Genetic analysis of ethanol-related behavior in Drosophila

Michael Grotewiel


Alcohol use disorder (AUD) imposes a substantial burden on society with far-reaching health consequences. The identification of novel genes and genetic pathways that influence alcohol-related behaviors will facilitate the development of new therapeutic interventions for AUD. In this project my laboratory will use the Drosophila (fruit fly) model to investigate genes and genetic pathways that have novel influences on ethanol-related behavior. Molecular-genetic information from this project should ultimately lead to better diagnosis, risk determination and treatment of AUD in humans.

A major focus for this project will be to explore the role of the MADS-box transcription factor Mef2 family in ethanol-related behavior. Our preliminary studies implicate a MEF2 family member in the subjective response to ethanol (SRE) in humans and also show that the sole fly ortholog Mef2 is required for normal ethanol sedation. Our data suggest that altered ethanol sedation in humans might underlie changes in SRE and that changes in both sedation and SRE might be driven by genetic variance in MEF2 genes. Our results also support the hypothesis that a deeper understanding of the Mef2 family of genes could lead to important insights regarding behavioral responses to ethanol, SRE and potentially AUD.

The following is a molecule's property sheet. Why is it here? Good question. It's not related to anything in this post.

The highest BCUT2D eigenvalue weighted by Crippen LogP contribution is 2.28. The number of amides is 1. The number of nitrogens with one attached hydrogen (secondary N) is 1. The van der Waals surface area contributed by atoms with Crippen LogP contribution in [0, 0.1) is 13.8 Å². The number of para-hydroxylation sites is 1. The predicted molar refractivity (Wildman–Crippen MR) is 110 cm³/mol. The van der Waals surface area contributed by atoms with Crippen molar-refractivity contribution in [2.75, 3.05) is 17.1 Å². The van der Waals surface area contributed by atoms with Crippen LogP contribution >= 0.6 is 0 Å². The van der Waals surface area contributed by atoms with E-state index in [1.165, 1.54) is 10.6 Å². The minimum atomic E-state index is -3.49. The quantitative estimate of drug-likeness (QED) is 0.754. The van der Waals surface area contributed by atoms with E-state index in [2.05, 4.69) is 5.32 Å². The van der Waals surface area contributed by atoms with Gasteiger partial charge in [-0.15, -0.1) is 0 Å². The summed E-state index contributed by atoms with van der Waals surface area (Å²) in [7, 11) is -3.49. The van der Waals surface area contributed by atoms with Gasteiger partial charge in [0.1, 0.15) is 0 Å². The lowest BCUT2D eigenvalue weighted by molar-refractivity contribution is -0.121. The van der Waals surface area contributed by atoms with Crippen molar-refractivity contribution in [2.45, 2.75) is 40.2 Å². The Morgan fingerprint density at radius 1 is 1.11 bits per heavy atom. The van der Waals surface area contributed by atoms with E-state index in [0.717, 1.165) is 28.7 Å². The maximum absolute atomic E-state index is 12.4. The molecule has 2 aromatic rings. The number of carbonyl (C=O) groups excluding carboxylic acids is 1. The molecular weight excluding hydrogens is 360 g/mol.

Another major focus of this project will be to continue using the fly as an experimental platform for investigating the role of other candidate genes in ethanol behavior prioritized by our Bioinformatics and Analysis Core and/or implicated by studies in other Center Projects. Given our success with studies on Clic, the ryanodine receptor and Mef2, we will further invest in this cross-species approach for exploring conserved genes and pathways underlying ethanol-related behaviors in flies and multiple aspects of alcohol abuse in humans.